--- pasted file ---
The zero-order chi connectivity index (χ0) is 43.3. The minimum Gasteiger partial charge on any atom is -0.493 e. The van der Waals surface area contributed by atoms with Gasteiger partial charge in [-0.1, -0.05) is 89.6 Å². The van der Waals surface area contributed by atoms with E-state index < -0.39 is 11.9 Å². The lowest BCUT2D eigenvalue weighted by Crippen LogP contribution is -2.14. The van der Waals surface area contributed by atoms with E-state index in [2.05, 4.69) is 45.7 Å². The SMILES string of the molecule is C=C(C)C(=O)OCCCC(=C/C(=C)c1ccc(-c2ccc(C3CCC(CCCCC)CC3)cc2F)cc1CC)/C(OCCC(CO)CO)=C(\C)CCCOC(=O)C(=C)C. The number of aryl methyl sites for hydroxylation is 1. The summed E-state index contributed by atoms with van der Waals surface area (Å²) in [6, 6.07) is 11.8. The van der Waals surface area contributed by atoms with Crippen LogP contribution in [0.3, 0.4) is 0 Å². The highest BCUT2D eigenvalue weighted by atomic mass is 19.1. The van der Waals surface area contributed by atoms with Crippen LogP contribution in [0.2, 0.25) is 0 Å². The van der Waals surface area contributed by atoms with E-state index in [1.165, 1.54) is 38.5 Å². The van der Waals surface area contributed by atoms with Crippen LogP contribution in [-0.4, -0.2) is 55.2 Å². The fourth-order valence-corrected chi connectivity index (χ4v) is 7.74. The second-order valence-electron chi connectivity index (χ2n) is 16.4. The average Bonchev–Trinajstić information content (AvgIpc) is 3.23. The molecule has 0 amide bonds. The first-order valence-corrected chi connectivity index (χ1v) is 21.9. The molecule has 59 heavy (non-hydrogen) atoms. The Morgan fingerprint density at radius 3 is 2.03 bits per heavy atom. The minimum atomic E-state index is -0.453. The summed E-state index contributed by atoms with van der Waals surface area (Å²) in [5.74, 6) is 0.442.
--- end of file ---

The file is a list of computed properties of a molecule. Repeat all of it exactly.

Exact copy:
The zero-order chi connectivity index (χ0) is 43.3. The minimum Gasteiger partial charge on any atom is -0.493 e. The van der Waals surface area contributed by atoms with Gasteiger partial charge in [-0.1, -0.05) is 89.6 Å². The van der Waals surface area contributed by atoms with E-state index < -0.39 is 11.9 Å². The lowest BCUT2D eigenvalue weighted by Crippen LogP contribution is -2.14. The van der Waals surface area contributed by atoms with E-state index in [2.05, 4.69) is 45.7 Å². The SMILES string of the molecule is C=C(C)C(=O)OCCCC(=C/C(=C)c1ccc(-c2ccc(C3CCC(CCCCC)CC3)cc2F)cc1CC)/C(OCCC(CO)CO)=C(\C)CCCOC(=O)C(=C)C. The number of aryl methyl sites for hydroxylation is 1. The summed E-state index contributed by atoms with van der Waals surface area (Å²) in [6, 6.07) is 11.8. The van der Waals surface area contributed by atoms with Crippen LogP contribution in [0.3, 0.4) is 0 Å². The highest BCUT2D eigenvalue weighted by atomic mass is 19.1. The van der Waals surface area contributed by atoms with Crippen LogP contribution in [0.2, 0.25) is 0 Å². The van der Waals surface area contributed by atoms with E-state index in [1.165, 1.54) is 38.5 Å². The van der Waals surface area contributed by atoms with Crippen LogP contribution in [-0.4, -0.2) is 55.2 Å². The fourth-order valence-corrected chi connectivity index (χ4v) is 7.74. The second-order valence-electron chi connectivity index (χ2n) is 16.4. The average Bonchev–Trinajstić information content (AvgIpc) is 3.23. The molecule has 0 amide bonds. The first-order valence-corrected chi connectivity index (χ1v) is 21.9. The molecule has 59 heavy (non-hydrogen) atoms. The Morgan fingerprint density at radius 3 is 2.03 bits per heavy atom. The minimum atomic E-state index is -0.453. The summed E-state index contributed by atoms with van der Waals surface area (Å²) in [5.74, 6) is 0.442.